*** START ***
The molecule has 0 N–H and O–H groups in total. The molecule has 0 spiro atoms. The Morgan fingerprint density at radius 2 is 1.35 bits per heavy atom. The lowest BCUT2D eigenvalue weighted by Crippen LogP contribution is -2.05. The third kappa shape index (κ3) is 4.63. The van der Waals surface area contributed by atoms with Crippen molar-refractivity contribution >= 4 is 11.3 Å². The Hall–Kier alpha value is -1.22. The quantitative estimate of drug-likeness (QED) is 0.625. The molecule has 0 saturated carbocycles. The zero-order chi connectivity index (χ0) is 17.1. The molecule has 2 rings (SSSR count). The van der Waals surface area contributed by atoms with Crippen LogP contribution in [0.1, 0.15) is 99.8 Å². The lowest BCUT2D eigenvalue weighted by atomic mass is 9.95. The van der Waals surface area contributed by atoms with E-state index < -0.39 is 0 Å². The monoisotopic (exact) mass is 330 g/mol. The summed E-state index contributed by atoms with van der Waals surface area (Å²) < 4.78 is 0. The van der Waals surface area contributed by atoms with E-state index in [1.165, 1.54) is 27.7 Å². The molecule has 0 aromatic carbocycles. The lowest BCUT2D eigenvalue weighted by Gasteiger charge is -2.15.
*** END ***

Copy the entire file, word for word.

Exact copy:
The molecule has 0 N–H and O–H groups in total. The molecule has 0 spiro atoms. The Morgan fingerprint density at radius 2 is 1.35 bits per heavy atom. The lowest BCUT2D eigenvalue weighted by Crippen LogP contribution is -2.05. The third kappa shape index (κ3) is 4.63. The van der Waals surface area contributed by atoms with Crippen molar-refractivity contribution >= 4 is 11.3 Å². The Hall–Kier alpha value is -1.22. The quantitative estimate of drug-likeness (QED) is 0.625. The molecule has 0 saturated carbocycles. The zero-order chi connectivity index (χ0) is 17.1. The molecule has 2 rings (SSSR count). The van der Waals surface area contributed by atoms with Crippen LogP contribution in [0.1, 0.15) is 99.8 Å². The lowest BCUT2D eigenvalue weighted by atomic mass is 9.95. The van der Waals surface area contributed by atoms with E-state index < -0.39 is 0 Å². The monoisotopic (exact) mass is 330 g/mol. The summed E-state index contributed by atoms with van der Waals surface area (Å²) < 4.78 is 0. The van der Waals surface area contributed by atoms with E-state index in [1.165, 1.54) is 27.7 Å². The molecule has 0 aromatic carbocycles. The lowest BCUT2D eigenvalue weighted by Gasteiger charge is -2.15.